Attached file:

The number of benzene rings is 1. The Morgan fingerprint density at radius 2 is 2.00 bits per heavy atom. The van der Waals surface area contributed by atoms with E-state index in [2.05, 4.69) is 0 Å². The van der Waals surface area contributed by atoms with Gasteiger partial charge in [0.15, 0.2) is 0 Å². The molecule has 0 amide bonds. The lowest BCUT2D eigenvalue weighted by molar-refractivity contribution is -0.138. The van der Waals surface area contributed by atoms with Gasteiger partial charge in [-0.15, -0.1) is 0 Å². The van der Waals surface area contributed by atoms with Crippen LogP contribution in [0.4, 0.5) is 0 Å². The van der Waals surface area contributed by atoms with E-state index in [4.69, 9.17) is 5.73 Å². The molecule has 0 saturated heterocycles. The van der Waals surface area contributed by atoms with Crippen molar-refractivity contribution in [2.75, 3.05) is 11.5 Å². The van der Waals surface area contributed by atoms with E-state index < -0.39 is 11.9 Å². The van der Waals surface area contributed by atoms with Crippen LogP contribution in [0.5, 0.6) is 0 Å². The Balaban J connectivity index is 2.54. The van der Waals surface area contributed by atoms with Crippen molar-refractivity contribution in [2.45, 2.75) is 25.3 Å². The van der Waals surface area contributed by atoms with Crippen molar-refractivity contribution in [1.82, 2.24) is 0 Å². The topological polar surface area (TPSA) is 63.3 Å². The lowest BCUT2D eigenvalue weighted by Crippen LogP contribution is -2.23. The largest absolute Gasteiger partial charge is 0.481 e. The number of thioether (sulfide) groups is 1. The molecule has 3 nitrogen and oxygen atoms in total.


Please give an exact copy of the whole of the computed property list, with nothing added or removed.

The number of benzene rings is 1. The Morgan fingerprint density at radius 2 is 2.00 bits per heavy atom. The van der Waals surface area contributed by atoms with E-state index in [2.05, 4.69) is 0 Å². The van der Waals surface area contributed by atoms with Gasteiger partial charge in [0.15, 0.2) is 0 Å². The molecule has 0 amide bonds. The lowest BCUT2D eigenvalue weighted by molar-refractivity contribution is -0.138. The van der Waals surface area contributed by atoms with Gasteiger partial charge in [-0.15, -0.1) is 0 Å². The van der Waals surface area contributed by atoms with Crippen LogP contribution in [0.4, 0.5) is 0 Å². The van der Waals surface area contributed by atoms with E-state index in [4.69, 9.17) is 5.73 Å². The molecule has 0 saturated heterocycles. The van der Waals surface area contributed by atoms with Crippen molar-refractivity contribution in [2.75, 3.05) is 11.5 Å². The van der Waals surface area contributed by atoms with E-state index < -0.39 is 11.9 Å². The van der Waals surface area contributed by atoms with Crippen LogP contribution in [0.5, 0.6) is 0 Å². The Balaban J connectivity index is 2.54. The van der Waals surface area contributed by atoms with Crippen molar-refractivity contribution in [2.45, 2.75) is 25.3 Å². The van der Waals surface area contributed by atoms with Crippen molar-refractivity contribution in [1.82, 2.24) is 0 Å². The topological polar surface area (TPSA) is 63.3 Å². The lowest BCUT2D eigenvalue weighted by Crippen LogP contribution is -2.23. The largest absolute Gasteiger partial charge is 0.481 e. The number of thioether (sulfide) groups is 1. The molecule has 3 nitrogen and oxygen atoms in total.